I'm not very comfortable with chemistry and I need to convert $\ce{CH4}$ concentration values in $\pu{ppm}$ to $\pu{g/m3}$. Is that possible?

I've already researched a bit and realised that for water you can assume $\pu{1 ppm}$ equals $\pu{1 mg/L} = \pu{1 g/m3}$. But since I'm measuring concentrations in the air this might not be correct.

I really appreciate any help. Thanks!

  • 4
    $\begingroup$ 1 ppm is like you have 1 part , here 1 molecule of $\ce {CH_4} $ in a million molecules of air. If we assume air to be ideal gas then you may use the Ideal gas equation for knowing the volume of total air and then take out value in $g/m^3$ and don't forget the $g $ represent weight of methane $\endgroup$ Commented Jun 9, 2017 at 16:32
  • $\begingroup$ @Physicsapproval Thanks for your help! I have estimated the volume using the Ideal Gas Law (assuming 1 mol of $CH_{4}$) but I'm unsure as to what to do next. Should I divide said volume per the molecular weight of $CH_{4}$? $\endgroup$
    – Patricia
    Commented Jun 12, 2017 at 9:35
  • $\begingroup$ I have tried a different approach. Knowing that: $ 1 ppm = 1 \frac{\mu g}{g}$; first, I multiplied the ppm values per the density of (in this case) methane ($656 g/m^{3}$) and them multiplied again by the factor $(10^{-6})$. Here's the units calculation: $\frac{\mu g}{g} \times \frac{g}{m^{3}} = \frac{\mu g}{m^{3}} \times (10^{-6}) = \frac{g}{m^{3}}$. What do you think? $\endgroup$
    – Patricia
    Commented Jun 12, 2017 at 18:31
  • $\begingroup$ okay is the methane gas in a mixture I believe assuming air then how have you calculated the density ? Again have you used ideal gas law here to find density ? $\endgroup$ Commented Jun 13, 2017 at 3:47

2 Answers 2


I am trying to understand ppm, too. As far as I have understood there are different kinds of ppm, which is basically a ratio: it can be a ratio of amount of substance, masses, or volumes.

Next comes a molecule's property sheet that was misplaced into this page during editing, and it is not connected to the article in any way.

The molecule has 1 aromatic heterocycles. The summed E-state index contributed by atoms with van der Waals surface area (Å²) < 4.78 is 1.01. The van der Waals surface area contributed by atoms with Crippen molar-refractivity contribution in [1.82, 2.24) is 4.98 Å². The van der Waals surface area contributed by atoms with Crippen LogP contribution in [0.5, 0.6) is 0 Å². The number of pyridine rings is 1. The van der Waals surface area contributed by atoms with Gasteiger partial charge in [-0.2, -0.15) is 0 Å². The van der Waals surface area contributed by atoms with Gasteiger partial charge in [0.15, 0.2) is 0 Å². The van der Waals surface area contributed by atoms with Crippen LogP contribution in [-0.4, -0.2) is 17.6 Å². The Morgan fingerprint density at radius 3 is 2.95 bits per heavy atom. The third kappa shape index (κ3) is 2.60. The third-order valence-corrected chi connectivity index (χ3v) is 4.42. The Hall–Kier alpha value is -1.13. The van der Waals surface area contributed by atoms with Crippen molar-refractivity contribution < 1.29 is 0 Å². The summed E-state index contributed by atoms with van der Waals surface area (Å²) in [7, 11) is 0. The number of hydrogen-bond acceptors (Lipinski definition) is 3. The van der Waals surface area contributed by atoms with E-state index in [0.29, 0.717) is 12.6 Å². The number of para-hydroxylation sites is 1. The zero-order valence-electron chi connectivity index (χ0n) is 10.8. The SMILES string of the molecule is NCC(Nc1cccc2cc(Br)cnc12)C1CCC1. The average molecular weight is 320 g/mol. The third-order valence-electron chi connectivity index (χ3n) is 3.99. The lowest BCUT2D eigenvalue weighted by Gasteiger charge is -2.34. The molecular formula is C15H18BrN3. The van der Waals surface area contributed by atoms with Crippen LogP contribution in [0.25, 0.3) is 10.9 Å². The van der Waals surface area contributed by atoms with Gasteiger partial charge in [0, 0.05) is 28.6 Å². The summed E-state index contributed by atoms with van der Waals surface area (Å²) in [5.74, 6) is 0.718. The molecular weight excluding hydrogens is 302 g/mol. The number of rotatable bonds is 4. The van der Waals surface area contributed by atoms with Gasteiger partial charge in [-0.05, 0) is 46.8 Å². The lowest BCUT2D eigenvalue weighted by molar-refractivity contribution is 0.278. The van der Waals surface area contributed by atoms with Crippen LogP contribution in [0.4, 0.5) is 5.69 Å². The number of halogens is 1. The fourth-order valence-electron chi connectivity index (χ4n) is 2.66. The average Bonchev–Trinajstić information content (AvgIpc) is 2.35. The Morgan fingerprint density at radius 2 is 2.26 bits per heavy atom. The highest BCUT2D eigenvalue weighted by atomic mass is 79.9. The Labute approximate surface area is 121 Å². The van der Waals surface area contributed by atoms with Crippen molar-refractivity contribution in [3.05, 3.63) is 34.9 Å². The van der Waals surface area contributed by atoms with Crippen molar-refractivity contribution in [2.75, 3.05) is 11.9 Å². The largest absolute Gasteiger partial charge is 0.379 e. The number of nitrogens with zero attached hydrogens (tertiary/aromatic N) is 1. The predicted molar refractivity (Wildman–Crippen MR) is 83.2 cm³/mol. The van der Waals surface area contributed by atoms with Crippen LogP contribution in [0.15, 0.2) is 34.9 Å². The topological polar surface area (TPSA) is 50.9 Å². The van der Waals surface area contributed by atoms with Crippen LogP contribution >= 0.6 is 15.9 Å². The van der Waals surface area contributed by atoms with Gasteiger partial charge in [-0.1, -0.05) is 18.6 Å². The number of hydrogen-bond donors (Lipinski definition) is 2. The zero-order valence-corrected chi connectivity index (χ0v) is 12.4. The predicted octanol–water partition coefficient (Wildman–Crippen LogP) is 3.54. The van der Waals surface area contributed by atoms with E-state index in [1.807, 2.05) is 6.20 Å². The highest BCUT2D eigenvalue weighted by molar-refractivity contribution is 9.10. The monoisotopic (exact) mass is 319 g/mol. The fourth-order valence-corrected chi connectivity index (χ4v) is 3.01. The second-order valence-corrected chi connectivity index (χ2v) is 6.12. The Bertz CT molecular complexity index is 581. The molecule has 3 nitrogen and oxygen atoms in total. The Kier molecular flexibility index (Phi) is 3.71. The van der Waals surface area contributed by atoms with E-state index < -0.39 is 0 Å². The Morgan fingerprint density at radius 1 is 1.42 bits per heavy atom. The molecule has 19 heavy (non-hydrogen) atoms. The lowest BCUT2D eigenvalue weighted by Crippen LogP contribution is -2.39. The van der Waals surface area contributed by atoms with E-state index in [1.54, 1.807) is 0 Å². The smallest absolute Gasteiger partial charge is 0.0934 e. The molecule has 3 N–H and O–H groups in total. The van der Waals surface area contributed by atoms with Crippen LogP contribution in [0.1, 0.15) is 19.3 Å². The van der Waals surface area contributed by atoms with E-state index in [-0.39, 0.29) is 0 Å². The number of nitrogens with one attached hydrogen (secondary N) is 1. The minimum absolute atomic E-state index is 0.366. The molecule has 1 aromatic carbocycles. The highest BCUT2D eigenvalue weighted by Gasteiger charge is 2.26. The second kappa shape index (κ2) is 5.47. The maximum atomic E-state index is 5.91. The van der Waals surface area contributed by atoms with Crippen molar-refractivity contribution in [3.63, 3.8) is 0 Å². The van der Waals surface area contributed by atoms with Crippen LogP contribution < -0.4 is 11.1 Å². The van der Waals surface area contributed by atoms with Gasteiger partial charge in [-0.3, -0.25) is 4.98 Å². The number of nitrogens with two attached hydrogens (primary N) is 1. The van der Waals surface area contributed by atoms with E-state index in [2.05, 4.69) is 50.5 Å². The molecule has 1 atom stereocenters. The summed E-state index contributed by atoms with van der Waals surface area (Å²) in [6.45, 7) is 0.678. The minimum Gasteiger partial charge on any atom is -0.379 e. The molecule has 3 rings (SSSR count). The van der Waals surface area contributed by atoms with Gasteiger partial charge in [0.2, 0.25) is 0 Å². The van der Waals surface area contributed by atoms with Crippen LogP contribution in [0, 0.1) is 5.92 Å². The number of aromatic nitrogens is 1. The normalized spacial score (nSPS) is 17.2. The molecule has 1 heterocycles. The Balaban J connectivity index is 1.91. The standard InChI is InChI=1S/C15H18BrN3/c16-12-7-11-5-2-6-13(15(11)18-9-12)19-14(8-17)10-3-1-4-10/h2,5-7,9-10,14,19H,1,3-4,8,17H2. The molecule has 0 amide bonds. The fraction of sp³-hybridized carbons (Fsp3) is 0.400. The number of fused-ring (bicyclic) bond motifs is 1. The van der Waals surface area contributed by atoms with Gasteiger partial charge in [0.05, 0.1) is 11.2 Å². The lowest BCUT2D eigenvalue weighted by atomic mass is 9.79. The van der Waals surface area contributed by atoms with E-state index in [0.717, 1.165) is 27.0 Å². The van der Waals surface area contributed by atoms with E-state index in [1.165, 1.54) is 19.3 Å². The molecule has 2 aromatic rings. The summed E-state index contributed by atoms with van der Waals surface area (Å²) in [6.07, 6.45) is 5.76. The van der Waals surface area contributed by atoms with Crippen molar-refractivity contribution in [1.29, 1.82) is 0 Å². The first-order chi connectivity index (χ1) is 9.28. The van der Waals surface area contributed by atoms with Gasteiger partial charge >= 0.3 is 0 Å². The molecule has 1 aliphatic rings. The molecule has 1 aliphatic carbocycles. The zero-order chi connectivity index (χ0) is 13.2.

Assuming your ppm is a molar ratio I did this reasoning:

Indicating with $n$ the amount of substance, with $M$ the molar mass and with $V$ the volume, the concentration of your gas is: $$c = \frac{n_\mathrm{gas} \cdot M}{V},$$ and defining the $\mathrm{ppm}$ as: $$\mathrm{ppm} =\frac{n_\mathrm{gas}}{n_\mathrm{total}}\cdot 10^6.$$

Using the gas law: $$n_\mathrm{tot} = \frac{p\cdot V}{R \cdot T}, $$ where $T$ is the temperature in kelvin and $p$ the pressure in pascal, and substituting, you get: $$c = \frac{\mathrm{ppm} \cdot M \cdot p}{R\cdot T}\left[\frac{\mu \pu{g}}{\pu{m^3}}\right].$$


You really don't need to overcomplicate things for this answer.

The key things worth knowing is that in an ideal gas (a good approximation for most at standard conditions (0°C and standard atmospheric pressure)) one mole of the gas will occupy 22.4 L of volume. A mixture of gases isn't any different and to know the weight of the gas you want you just need to multiply the molar mass of the gas with the proportion in the mixture (ppm is the proportion here).

So each ppm of methane will contribute about 16 / 1,000,000 g to each 22.4L of the gas mixture. Or (adjusting for the volume conversion to cubic metres which contain 1,000 L) 44.7 * 16 /1,000,000 g/cubic metre.

By this formula, a cubic metre of pure methane would weigh ~715g at STP so you could just work with that by multiplying by the ppm value.

It only gets more complicated if you need proportions by mass in the mixture: then you have to know the molar masses of all the other components. But, if you stick with volumes, gas laws keep things really simple.

PS if your conditions (pressure or temperature are different) the only thing you need to adjust is the volume an ideal gas under those conditions (molar volume is closer to 24.8 L at 25 °C, for example).


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